Consensus should be translated into action. Member economies should act on the principle of inclusiveness and shared benefits, addressing the special needs of the developing economies among them and creating an enabling environment for their participation in regional cooperation.

Openness and development are inevitably the future, with trade and investment acting as a driving force for economic growth, which will in turn reinforce the material foundation for inclusive growth.

Apec will continue to encourage greater connectivity as an effective instrument to break through development bottlenecks and achieve inclusive growth.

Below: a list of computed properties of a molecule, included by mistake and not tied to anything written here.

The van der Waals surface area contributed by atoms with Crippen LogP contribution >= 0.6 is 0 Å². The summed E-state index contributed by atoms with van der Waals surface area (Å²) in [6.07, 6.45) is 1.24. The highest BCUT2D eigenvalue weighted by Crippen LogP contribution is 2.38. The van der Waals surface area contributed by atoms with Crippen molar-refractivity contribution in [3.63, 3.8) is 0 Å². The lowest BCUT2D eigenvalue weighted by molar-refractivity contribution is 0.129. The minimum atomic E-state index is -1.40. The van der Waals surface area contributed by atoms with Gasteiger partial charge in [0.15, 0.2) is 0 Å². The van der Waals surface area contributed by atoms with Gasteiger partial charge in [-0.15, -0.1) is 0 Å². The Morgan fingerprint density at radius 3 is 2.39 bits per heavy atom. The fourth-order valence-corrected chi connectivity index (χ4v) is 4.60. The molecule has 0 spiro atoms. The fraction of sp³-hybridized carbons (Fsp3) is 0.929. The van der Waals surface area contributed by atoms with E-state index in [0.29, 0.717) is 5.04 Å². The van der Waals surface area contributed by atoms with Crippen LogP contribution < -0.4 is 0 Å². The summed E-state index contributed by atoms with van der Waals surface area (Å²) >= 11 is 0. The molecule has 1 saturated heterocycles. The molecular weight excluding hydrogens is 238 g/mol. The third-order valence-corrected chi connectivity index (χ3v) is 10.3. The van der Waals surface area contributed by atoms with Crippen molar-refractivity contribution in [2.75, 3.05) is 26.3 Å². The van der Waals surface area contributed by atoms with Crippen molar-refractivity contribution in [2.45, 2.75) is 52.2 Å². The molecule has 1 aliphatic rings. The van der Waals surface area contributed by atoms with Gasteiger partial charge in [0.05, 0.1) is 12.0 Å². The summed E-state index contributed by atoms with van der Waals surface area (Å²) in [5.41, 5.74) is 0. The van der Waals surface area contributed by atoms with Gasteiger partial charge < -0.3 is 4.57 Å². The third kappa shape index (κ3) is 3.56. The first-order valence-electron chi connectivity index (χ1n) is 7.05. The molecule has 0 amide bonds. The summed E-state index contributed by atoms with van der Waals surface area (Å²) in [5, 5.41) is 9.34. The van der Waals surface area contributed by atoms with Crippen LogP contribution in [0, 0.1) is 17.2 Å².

This year, Apec crafted a road map for the internet and digital economy

Member economies should fully implement the Apec connectivity blueprint, which promotes physical, institutional and people-to-people connectivity. In particular, the plan aims to strengthen infrastructure investment and development in underdeveloped and remote areas, to enable people in those areas to take part in regional trade and investment, and share the benefits delivered by economic gain.

This year, Apec crafted a road map for the internet and digital economy, which proposes to strengthen cooperation, upgrade the digital infrastructure in the region to further boost connectivity, and bridge the digital divide and deliver the gains of technological advances to more people.